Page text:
Families At The NCEM brings Leeds company Opera North to York for 11.30am and 2pm performances of Dr Seuss’s Green Ham And Eggs in an introduction to opera for four to seven-year-old children and their families.
Two opera singers and a nine-piece orchestra begin their short performance with an interactive workshop introducing families to the music, instruments and themes within the piece, before they bring to musical life Dr Seuss’s tale of the persistent Sam-I-Am’s mission to persuade a grumpy grouch to try a delicious plate of green eggs and ham.
Looking ahead to the autumn, concerts in the NCEM diary already are folk trio Faustus (Benji Kirkpatrick, Saul Rose, Paul Sartin) on October 13; Chiaroscuro Quartet’s Mozart String Quartets, November 18; Unearth Repeat, with Sam Sweeney, Jack Rutter, Louis Campbell and Ben Nicholls, November 23, and Lady Maisery: Awake Arise, A Christmas Show For Our Times, with Jimmy Aldridge and Sid Goldsmith, December 18.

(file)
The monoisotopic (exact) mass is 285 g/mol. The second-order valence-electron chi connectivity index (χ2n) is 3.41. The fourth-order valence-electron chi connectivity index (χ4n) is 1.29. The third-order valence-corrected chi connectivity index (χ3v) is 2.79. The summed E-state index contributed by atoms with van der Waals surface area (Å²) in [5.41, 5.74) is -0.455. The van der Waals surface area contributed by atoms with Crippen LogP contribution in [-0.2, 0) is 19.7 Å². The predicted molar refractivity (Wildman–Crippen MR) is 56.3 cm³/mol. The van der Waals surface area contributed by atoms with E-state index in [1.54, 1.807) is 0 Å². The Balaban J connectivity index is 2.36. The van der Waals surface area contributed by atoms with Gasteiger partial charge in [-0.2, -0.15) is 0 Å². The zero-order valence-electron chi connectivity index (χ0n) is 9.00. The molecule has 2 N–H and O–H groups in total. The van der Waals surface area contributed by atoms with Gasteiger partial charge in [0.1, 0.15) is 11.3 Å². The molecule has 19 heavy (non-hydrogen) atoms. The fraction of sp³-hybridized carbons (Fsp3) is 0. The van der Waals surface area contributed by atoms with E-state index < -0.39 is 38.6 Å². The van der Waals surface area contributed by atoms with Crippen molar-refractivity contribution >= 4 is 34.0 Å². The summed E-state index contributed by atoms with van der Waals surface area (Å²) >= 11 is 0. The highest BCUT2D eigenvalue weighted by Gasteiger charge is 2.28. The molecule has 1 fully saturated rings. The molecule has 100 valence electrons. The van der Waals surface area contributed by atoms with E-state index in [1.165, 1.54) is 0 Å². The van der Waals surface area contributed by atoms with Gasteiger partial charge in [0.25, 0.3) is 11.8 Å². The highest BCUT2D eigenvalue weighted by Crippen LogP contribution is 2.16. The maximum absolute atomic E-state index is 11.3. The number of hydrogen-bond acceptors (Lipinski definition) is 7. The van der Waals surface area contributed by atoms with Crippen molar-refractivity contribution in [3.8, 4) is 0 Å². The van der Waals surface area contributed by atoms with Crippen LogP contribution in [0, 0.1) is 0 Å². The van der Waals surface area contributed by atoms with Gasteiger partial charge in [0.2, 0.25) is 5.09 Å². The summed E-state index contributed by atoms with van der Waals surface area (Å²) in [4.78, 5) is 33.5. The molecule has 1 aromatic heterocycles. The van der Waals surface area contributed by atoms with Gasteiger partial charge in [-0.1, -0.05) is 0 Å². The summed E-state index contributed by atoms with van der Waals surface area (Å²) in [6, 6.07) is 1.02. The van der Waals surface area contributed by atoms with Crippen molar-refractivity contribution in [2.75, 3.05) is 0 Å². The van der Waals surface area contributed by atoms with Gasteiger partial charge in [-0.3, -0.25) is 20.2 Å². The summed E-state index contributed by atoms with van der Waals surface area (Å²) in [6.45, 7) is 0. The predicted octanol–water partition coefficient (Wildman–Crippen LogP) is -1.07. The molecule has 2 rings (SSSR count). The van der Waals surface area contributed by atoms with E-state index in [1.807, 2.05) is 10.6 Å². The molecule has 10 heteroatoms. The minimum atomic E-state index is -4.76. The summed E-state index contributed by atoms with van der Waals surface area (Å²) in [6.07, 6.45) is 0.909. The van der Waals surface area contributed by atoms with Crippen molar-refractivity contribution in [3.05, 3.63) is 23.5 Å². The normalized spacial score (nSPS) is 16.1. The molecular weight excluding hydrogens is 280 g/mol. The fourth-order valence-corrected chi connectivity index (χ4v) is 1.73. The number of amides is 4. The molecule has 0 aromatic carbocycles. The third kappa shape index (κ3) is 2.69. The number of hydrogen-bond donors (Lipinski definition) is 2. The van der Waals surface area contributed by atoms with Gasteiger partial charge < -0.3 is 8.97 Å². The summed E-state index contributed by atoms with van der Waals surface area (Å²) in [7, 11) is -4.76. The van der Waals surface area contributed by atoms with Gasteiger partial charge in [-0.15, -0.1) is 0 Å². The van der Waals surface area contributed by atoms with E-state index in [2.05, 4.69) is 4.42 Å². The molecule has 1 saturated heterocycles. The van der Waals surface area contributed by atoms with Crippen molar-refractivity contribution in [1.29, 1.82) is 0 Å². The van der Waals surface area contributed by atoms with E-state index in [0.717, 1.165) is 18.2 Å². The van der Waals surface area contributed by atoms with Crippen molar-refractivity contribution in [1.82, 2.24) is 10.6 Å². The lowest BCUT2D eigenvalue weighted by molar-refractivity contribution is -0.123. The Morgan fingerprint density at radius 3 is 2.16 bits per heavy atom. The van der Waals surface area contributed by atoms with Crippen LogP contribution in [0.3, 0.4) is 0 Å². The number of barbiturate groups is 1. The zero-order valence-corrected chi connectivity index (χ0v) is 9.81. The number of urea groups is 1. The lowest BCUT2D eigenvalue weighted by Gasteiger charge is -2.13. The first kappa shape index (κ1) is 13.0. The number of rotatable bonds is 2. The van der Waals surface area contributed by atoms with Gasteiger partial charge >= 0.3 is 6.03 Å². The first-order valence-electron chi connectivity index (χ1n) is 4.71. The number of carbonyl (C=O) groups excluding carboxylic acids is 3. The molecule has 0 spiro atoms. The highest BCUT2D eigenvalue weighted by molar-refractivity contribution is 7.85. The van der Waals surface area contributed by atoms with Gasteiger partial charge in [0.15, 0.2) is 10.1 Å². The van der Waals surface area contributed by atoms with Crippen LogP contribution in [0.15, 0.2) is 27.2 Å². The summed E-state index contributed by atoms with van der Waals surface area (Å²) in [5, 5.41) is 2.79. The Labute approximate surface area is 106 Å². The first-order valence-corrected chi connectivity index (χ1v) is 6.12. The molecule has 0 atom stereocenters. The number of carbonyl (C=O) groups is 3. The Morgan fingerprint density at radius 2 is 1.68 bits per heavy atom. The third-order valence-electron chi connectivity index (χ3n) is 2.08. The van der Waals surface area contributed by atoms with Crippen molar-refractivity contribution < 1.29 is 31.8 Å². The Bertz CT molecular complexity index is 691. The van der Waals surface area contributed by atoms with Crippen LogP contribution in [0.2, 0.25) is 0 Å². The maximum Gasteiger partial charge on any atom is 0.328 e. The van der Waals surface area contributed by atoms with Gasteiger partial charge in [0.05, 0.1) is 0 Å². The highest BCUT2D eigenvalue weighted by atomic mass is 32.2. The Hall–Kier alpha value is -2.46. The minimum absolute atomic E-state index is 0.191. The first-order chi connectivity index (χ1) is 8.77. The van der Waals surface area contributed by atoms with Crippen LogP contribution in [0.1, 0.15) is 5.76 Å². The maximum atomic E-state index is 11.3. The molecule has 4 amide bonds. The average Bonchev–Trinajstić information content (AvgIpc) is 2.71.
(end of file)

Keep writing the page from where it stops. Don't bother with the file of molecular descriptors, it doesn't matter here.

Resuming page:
In this 20th anniversary year, “this spring we are undertaking an essential refurbishment programme, in part to upgrade some of the facilities that are showing the strain of so much usage,” says Delma, as new loos and a kitchen take shape.
“We’ll be celebrating the anniversary fully in the autumn, especially with a commission that will engage Early music with digital technology and field recordings from Askham Bog. Yorkshire Wildlife Trust will be involved, as will gamba player Liam Byrne this autumn.”
Tickets for the NCEM spring season are on sale on 01904 658338 and at ncem.co.uk.